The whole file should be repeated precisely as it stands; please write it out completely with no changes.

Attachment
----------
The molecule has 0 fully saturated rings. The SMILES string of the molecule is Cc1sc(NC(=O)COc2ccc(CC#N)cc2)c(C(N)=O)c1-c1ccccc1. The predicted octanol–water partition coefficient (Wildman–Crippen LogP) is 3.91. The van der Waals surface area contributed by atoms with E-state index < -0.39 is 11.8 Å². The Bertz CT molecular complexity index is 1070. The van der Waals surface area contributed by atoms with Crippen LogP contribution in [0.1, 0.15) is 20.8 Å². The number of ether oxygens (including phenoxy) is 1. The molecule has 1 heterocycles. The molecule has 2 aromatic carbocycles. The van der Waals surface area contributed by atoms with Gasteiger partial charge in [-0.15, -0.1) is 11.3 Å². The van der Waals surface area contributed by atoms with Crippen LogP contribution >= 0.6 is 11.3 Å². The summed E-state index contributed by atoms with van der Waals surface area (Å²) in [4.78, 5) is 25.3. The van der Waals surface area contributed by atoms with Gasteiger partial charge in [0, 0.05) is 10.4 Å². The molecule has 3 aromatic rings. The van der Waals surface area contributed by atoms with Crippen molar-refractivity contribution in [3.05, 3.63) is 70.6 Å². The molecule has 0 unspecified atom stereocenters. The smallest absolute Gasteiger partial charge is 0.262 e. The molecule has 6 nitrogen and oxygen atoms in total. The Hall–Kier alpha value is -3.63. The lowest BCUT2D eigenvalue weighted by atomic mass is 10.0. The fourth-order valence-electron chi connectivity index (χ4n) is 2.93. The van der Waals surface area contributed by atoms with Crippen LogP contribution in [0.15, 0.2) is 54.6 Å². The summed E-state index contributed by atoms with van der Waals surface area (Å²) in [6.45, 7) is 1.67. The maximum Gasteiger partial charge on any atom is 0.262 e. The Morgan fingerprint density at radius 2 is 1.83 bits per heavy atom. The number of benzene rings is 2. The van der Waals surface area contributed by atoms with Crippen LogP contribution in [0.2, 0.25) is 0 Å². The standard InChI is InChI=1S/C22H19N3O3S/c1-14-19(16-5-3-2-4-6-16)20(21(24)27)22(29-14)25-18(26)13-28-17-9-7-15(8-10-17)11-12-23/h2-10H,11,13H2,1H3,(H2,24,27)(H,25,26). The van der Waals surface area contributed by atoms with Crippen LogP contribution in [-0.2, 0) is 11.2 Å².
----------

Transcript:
The molecule has 0 fully saturated rings. The SMILES string of the molecule is Cc1sc(NC(=O)COc2ccc(CC#N)cc2)c(C(N)=O)c1-c1ccccc1. The predicted octanol–water partition coefficient (Wildman–Crippen LogP) is 3.91. The van der Waals surface area contributed by atoms with E-state index < -0.39 is 11.8 Å². The Bertz CT molecular complexity index is 1070. The van der Waals surface area contributed by atoms with Crippen LogP contribution in [0.1, 0.15) is 20.8 Å². The number of ether oxygens (including phenoxy) is 1. The molecule has 1 heterocycles. The molecule has 2 aromatic carbocycles. The van der Waals surface area contributed by atoms with Gasteiger partial charge in [-0.15, -0.1) is 11.3 Å². The van der Waals surface area contributed by atoms with Crippen LogP contribution >= 0.6 is 11.3 Å². The summed E-state index contributed by atoms with van der Waals surface area (Å²) in [4.78, 5) is 25.3. The van der Waals surface area contributed by atoms with Gasteiger partial charge in [0, 0.05) is 10.4 Å². The molecule has 3 aromatic rings. The van der Waals surface area contributed by atoms with Crippen molar-refractivity contribution in [3.05, 3.63) is 70.6 Å². The molecule has 0 unspecified atom stereocenters. The smallest absolute Gasteiger partial charge is 0.262 e. The molecule has 6 nitrogen and oxygen atoms in total. The Hall–Kier alpha value is -3.63. The lowest BCUT2D eigenvalue weighted by atomic mass is 10.0. The fourth-order valence-electron chi connectivity index (χ4n) is 2.93. The van der Waals surface area contributed by atoms with Crippen LogP contribution in [0.15, 0.2) is 54.6 Å². The summed E-state index contributed by atoms with van der Waals surface area (Å²) in [6.45, 7) is 1.67. The maximum Gasteiger partial charge on any atom is 0.262 e. The Morgan fingerprint density at radius 2 is 1.83 bits per heavy atom. The number of benzene rings is 2. The van der Waals surface area contributed by atoms with Crippen LogP contribution in [0.2, 0.25) is 0 Å². The standard InChI is InChI=1S/C22H19N3O3S/c1-14-19(16-5-3-2-4-6-16)20(21(24)27)22(29-14)25-18(26)13-28-17-9-7-15(8-10-17)11-12-23/h2-10H,11,13H2,1H3,(H2,24,27)(H,25,26). The van der Waals surface area contributed by atoms with Crippen LogP contribution in [-0.2, 0) is 11.2 Å².